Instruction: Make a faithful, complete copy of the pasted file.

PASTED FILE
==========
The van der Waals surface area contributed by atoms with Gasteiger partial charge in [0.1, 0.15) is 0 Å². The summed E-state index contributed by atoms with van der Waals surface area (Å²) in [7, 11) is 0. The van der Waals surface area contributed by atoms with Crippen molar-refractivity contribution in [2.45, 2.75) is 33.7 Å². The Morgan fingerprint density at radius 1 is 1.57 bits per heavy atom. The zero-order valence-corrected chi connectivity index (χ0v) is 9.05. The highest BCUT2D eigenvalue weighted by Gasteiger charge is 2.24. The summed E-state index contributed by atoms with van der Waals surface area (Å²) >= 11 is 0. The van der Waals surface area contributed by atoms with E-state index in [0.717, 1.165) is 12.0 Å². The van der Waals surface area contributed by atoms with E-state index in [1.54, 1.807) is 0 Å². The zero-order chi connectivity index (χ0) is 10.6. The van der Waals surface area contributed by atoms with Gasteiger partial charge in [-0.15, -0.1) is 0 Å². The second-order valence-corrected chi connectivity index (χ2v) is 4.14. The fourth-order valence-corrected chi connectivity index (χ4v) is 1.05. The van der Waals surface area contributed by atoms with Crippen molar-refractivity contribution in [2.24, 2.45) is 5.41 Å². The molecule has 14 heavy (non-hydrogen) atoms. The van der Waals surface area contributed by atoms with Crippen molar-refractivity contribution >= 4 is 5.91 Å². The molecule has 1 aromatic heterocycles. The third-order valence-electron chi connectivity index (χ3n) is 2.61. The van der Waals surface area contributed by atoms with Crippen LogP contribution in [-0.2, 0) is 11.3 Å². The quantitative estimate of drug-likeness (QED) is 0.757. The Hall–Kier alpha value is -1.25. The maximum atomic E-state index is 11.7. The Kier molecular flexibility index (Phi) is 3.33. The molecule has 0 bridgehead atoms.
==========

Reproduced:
The van der Waals surface area contributed by atoms with Gasteiger partial charge in [0.1, 0.15) is 0 Å². The summed E-state index contributed by atoms with van der Waals surface area (Å²) in [7, 11) is 0. The van der Waals surface area contributed by atoms with Crippen molar-refractivity contribution in [2.45, 2.75) is 33.7 Å². The Morgan fingerprint density at radius 1 is 1.57 bits per heavy atom. The zero-order valence-corrected chi connectivity index (χ0v) is 9.05. The highest BCUT2D eigenvalue weighted by Gasteiger charge is 2.24. The summed E-state index contributed by atoms with van der Waals surface area (Å²) >= 11 is 0. The van der Waals surface area contributed by atoms with E-state index in [0.717, 1.165) is 12.0 Å². The van der Waals surface area contributed by atoms with E-state index in [1.54, 1.807) is 0 Å². The zero-order chi connectivity index (χ0) is 10.6. The van der Waals surface area contributed by atoms with Gasteiger partial charge in [-0.15, -0.1) is 0 Å². The second-order valence-corrected chi connectivity index (χ2v) is 4.14. The fourth-order valence-corrected chi connectivity index (χ4v) is 1.05. The van der Waals surface area contributed by atoms with Crippen molar-refractivity contribution in [2.24, 2.45) is 5.41 Å². The molecule has 14 heavy (non-hydrogen) atoms. The van der Waals surface area contributed by atoms with Crippen molar-refractivity contribution >= 4 is 5.91 Å². The molecule has 1 aromatic heterocycles. The third-order valence-electron chi connectivity index (χ3n) is 2.61. The van der Waals surface area contributed by atoms with Crippen LogP contribution in [-0.2, 0) is 11.3 Å². The quantitative estimate of drug-likeness (QED) is 0.757. The Hall–Kier alpha value is -1.25. The maximum atomic E-state index is 11.7. The Kier molecular flexibility index (Phi) is 3.33. The molecule has 0 bridgehead atoms.